Autistic children are generally diagnosed with Sensory Integration Disorders or Sensory Dysregulation. What does this mean? It means that they often overreact or underreact to sensory stimuli. When I feel something soft, I may run my hands over it a few times and enjoy the tactile experience, but I can stop myself from having to repeat the action over and over again. I can make a judgment call as to when I should repeat the experience. In other words, I have typical regulation skills. Not so with most Autistic and Asperger’s children. They seek the sensory stimulation but do not have the regulation skills to control where, when and how much they engage in the experience.
Humans contain 5 senses: hearing, seeing, smelling, touching and tasting. If a person has dysregulation of some or all of the senses, it may lead to a strong need to repeat or even avoid a sensory experience. If someone’s hearing is quite acute and they hear sounds more intensely than others, exposure to those sounds may cause them to react strongly or withdraw from a situation. If they crave oral stimulation, it might make them put all sorts of different textured objects in the mouth. It may result in aversion to foods or obsession with certain textured foods because of both texture and taste. The point is that we all have different levels of sensory arousal, which is what makes us all individuals. However, most typical children have similar levels to each other and despite their sensory levels, they are able to regulate their behavior in relation to sensory experiences because they know and practice what is most appropriate for their current environment. Typical children may go so far as to inhibit their sensory desires in an effort to act appropriately in a given situation.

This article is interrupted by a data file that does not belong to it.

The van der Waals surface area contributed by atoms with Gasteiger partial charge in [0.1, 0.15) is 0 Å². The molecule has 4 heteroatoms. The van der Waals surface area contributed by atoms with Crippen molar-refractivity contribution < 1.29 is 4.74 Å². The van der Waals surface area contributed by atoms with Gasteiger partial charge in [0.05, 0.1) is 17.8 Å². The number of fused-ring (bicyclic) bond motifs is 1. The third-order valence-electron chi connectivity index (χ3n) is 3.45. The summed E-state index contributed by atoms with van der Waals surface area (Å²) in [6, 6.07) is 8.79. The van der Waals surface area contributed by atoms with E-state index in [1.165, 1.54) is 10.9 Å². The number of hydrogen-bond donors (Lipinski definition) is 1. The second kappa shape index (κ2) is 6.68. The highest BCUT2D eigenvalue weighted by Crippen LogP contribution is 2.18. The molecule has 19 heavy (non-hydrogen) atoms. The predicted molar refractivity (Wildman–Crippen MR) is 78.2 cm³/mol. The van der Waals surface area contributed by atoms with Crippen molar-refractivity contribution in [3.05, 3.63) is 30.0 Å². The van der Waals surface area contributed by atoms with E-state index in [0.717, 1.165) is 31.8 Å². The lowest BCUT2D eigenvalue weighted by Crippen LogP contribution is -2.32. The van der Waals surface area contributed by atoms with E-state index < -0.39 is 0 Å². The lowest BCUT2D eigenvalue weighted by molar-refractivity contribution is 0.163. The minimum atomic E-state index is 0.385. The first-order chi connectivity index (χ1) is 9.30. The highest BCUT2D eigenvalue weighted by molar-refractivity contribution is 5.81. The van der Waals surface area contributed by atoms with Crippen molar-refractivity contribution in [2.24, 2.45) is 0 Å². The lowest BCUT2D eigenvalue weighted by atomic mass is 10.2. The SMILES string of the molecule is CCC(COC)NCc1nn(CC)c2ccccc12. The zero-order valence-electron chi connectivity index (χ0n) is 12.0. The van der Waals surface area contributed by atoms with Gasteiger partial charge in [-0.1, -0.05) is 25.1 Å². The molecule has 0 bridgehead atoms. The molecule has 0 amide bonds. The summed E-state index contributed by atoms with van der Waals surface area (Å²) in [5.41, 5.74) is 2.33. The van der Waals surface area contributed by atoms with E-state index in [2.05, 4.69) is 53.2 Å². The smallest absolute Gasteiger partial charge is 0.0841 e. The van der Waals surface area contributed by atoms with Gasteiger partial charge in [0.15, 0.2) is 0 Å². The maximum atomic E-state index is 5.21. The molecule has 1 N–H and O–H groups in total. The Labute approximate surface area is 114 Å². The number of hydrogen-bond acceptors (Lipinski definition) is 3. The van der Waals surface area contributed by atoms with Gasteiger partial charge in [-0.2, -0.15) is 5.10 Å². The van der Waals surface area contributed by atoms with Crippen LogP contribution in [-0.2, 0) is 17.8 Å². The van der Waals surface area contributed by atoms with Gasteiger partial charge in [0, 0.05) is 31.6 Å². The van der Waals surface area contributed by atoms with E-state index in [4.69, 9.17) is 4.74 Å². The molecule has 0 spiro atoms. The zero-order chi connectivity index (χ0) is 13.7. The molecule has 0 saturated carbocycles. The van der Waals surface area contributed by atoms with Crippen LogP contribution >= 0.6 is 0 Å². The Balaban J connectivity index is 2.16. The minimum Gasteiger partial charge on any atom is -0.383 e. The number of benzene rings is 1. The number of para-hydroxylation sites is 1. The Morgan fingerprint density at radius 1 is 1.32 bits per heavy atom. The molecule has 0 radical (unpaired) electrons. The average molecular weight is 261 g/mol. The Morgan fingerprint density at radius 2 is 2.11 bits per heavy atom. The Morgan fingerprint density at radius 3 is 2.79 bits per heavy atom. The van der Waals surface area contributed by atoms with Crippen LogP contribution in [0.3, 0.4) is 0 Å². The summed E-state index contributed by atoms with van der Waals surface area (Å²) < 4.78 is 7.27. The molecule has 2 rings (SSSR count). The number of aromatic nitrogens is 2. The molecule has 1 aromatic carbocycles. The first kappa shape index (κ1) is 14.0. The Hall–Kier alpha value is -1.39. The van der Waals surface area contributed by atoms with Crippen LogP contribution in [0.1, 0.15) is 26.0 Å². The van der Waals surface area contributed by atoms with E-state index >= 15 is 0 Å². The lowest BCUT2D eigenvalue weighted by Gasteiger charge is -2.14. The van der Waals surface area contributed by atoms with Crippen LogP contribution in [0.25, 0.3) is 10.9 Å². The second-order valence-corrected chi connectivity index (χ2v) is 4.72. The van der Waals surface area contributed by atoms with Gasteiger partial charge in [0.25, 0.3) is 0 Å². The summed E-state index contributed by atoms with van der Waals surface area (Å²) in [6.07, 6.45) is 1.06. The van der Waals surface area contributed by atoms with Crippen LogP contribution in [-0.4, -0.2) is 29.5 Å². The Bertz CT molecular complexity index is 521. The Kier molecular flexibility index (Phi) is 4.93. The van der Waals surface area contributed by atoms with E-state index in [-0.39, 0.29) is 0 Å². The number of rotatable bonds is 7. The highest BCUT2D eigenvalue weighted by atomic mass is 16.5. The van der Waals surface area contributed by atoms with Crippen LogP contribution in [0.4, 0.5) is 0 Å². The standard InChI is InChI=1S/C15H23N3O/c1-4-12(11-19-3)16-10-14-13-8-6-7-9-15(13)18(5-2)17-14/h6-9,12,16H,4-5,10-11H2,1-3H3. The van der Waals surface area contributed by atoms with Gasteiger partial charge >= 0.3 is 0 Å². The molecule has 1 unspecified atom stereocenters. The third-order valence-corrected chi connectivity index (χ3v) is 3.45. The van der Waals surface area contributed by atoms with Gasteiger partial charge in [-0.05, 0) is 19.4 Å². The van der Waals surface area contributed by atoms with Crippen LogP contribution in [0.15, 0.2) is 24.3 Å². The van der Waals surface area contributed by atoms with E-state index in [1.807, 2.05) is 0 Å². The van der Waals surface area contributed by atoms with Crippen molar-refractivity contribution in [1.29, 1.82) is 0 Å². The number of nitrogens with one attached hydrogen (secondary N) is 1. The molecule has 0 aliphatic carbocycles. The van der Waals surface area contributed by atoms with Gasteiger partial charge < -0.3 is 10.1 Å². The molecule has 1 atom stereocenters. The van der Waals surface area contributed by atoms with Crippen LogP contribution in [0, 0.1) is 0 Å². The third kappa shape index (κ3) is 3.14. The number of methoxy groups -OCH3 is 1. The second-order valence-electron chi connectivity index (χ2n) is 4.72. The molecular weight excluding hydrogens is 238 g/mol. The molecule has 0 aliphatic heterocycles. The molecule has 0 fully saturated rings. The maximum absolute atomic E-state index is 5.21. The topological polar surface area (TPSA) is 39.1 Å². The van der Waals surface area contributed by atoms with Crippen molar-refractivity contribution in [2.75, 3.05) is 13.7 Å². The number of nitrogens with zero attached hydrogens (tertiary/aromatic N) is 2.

What does this mean to the Speech Language Pathologist? We deal with modeling appropriate social pragmatic behavior and language on a daily basis. Some of us do this in small groups or individually, but it is always on the agenda. All too often I find that others think Autistic and Asperger’s children do not recognize or empathize with their peers. Yet I have sometimes found they do empathize, quite strongly. Sometimes they feel so strongly, they do not want to discuss it or deal with it because it is too upsetting. So I have always felt that the inappropriate social emotional reactions are more a result of sensory dysregulation than lack of empathy.
In a recent article entitled, “Theory Finds That Individuals With Asperger’s Syndrome Don’t Lack Empathy – In Fact If Anything They Empathize Too Much” , it was reported by Henry and Kamila Markram of the Swiss Federal Institute of Technology in Lausanne, the theory suggests that the fundamental problem in autism-spectrum disorders is not a social deficiency but, rather, a hypersensitivity to experience, which includes an overwhelming fear response. Virtually all people with autism spectrum disorder, or ASD, report various types of over-sensitivity and intense fear. The Markrams argue that social difficulties of those with autism spectrum disorders stem from trying to cope with a world where someone has turned the volume on all the senses and feelings up past 10.